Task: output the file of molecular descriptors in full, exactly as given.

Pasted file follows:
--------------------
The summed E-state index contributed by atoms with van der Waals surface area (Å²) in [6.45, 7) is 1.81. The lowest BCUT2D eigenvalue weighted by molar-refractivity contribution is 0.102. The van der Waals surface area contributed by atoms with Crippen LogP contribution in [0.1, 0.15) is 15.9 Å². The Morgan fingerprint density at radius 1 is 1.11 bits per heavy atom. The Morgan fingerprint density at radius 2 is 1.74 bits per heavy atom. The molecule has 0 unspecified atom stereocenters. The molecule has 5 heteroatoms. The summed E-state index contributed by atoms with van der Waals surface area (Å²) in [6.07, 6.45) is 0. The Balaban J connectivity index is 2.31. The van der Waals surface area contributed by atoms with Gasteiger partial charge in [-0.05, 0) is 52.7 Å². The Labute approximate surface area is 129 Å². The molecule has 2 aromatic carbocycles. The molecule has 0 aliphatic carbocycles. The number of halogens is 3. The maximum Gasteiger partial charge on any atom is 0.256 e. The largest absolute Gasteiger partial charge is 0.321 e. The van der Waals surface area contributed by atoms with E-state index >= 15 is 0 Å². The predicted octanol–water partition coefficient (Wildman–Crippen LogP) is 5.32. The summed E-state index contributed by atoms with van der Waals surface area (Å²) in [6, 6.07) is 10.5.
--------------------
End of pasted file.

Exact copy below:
The summed E-state index contributed by atoms with van der Waals surface area (Å²) in [6.45, 7) is 1.81. The lowest BCUT2D eigenvalue weighted by molar-refractivity contribution is 0.102. The van der Waals surface area contributed by atoms with Crippen LogP contribution in [0.1, 0.15) is 15.9 Å². The Morgan fingerprint density at radius 1 is 1.11 bits per heavy atom. The Morgan fingerprint density at radius 2 is 1.74 bits per heavy atom. The molecule has 0 unspecified atom stereocenters. The molecule has 5 heteroatoms. The summed E-state index contributed by atoms with van der Waals surface area (Å²) in [6.07, 6.45) is 0. The Balaban J connectivity index is 2.31. The van der Waals surface area contributed by atoms with Gasteiger partial charge in [-0.05, 0) is 52.7 Å². The Labute approximate surface area is 129 Å². The molecule has 2 aromatic carbocycles. The molecule has 0 aliphatic carbocycles. The number of halogens is 3. The maximum Gasteiger partial charge on any atom is 0.256 e. The largest absolute Gasteiger partial charge is 0.321 e. The van der Waals surface area contributed by atoms with E-state index >= 15 is 0 Å². The predicted octanol–water partition coefficient (Wildman–Crippen LogP) is 5.32. The summed E-state index contributed by atoms with van der Waals surface area (Å²) in [6, 6.07) is 10.5.